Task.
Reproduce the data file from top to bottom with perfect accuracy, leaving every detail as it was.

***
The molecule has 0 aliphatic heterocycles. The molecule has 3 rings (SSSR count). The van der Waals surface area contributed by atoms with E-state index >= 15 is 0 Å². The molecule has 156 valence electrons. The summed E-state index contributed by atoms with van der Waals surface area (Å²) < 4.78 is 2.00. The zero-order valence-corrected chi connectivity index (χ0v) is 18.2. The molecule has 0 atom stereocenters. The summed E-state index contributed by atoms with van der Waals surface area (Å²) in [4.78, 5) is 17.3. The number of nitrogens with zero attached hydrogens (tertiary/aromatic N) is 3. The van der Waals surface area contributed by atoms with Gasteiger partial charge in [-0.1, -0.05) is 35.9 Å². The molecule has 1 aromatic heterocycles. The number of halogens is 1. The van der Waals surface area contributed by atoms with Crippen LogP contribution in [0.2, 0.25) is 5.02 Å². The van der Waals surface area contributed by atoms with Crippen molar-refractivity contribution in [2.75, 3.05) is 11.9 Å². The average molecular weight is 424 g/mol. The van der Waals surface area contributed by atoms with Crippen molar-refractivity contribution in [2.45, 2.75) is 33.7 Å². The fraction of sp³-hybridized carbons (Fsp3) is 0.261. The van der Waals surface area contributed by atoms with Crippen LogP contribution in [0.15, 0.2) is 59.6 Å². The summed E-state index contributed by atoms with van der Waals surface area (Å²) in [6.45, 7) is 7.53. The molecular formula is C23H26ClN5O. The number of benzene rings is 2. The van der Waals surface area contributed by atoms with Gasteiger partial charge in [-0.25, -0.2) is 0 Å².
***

The molecule has 0 aliphatic heterocycles. The molecule has 3 rings (SSSR count). The van der Waals surface area contributed by atoms with E-state index >= 15 is 0 Å². The molecule has 156 valence electrons. The summed E-state index contributed by atoms with van der Waals surface area (Å²) < 4.78 is 2.00. The zero-order valence-corrected chi connectivity index (χ0v) is 18.2. The molecule has 0 atom stereocenters. The summed E-state index contributed by atoms with van der Waals surface area (Å²) in [4.78, 5) is 17.3. The number of nitrogens with zero attached hydrogens (tertiary/aromatic N) is 3. The van der Waals surface area contributed by atoms with Gasteiger partial charge in [-0.1, -0.05) is 35.9 Å². The molecule has 1 aromatic heterocycles. The number of halogens is 1. The van der Waals surface area contributed by atoms with Crippen LogP contribution in [0.2, 0.25) is 5.02 Å². The van der Waals surface area contributed by atoms with Crippen molar-refractivity contribution in [2.75, 3.05) is 11.9 Å². The average molecular weight is 424 g/mol. The van der Waals surface area contributed by atoms with Crippen molar-refractivity contribution in [2.45, 2.75) is 33.7 Å². The fraction of sp³-hybridized carbons (Fsp3) is 0.261. The van der Waals surface area contributed by atoms with Crippen LogP contribution in [0.15, 0.2) is 59.6 Å². The summed E-state index contributed by atoms with van der Waals surface area (Å²) in [6.45, 7) is 7.53. The molecular formula is C23H26ClN5O. The number of benzene rings is 2. The van der Waals surface area contributed by atoms with Gasteiger partial charge in [-0.25, -0.2) is 0 Å².